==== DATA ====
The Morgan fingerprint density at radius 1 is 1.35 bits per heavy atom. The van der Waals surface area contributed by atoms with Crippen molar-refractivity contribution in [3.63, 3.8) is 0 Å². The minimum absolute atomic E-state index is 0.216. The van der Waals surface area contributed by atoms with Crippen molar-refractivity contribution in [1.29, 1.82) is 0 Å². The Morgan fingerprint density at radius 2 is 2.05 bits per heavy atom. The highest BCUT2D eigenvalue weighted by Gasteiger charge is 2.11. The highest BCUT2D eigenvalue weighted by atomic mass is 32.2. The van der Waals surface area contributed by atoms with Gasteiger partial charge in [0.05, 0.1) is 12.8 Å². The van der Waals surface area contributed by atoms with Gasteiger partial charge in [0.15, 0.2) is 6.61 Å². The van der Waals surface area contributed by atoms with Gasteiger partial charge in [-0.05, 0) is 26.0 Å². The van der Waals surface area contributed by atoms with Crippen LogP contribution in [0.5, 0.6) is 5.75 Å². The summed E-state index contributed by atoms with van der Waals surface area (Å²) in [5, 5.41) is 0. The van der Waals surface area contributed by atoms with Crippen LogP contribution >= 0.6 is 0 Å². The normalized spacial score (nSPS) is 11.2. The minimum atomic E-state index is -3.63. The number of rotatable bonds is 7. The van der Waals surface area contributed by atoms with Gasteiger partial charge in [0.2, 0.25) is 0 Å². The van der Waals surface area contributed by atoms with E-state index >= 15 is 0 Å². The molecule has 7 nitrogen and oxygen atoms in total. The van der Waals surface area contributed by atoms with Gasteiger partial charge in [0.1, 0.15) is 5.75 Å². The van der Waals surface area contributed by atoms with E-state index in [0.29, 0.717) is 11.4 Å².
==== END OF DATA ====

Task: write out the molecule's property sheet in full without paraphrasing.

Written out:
The Morgan fingerprint density at radius 1 is 1.35 bits per heavy atom. The van der Waals surface area contributed by atoms with Crippen molar-refractivity contribution in [3.63, 3.8) is 0 Å². The minimum absolute atomic E-state index is 0.216. The van der Waals surface area contributed by atoms with Crippen molar-refractivity contribution in [1.29, 1.82) is 0 Å². The Morgan fingerprint density at radius 2 is 2.05 bits per heavy atom. The highest BCUT2D eigenvalue weighted by Gasteiger charge is 2.11. The highest BCUT2D eigenvalue weighted by atomic mass is 32.2. The van der Waals surface area contributed by atoms with Gasteiger partial charge in [0.05, 0.1) is 12.8 Å². The van der Waals surface area contributed by atoms with Gasteiger partial charge in [0.15, 0.2) is 6.61 Å². The van der Waals surface area contributed by atoms with Gasteiger partial charge in [-0.05, 0) is 26.0 Å². The van der Waals surface area contributed by atoms with Crippen LogP contribution in [0.5, 0.6) is 5.75 Å². The summed E-state index contributed by atoms with van der Waals surface area (Å²) in [5, 5.41) is 0. The van der Waals surface area contributed by atoms with Crippen LogP contribution >= 0.6 is 0 Å². The normalized spacial score (nSPS) is 11.2. The minimum atomic E-state index is -3.63. The number of rotatable bonds is 7. The van der Waals surface area contributed by atoms with Gasteiger partial charge in [0.2, 0.25) is 0 Å². The van der Waals surface area contributed by atoms with E-state index >= 15 is 0 Å². The molecule has 7 nitrogen and oxygen atoms in total. The van der Waals surface area contributed by atoms with Gasteiger partial charge in [0.1, 0.15) is 5.75 Å². The van der Waals surface area contributed by atoms with E-state index in [0.29, 0.717) is 11.4 Å².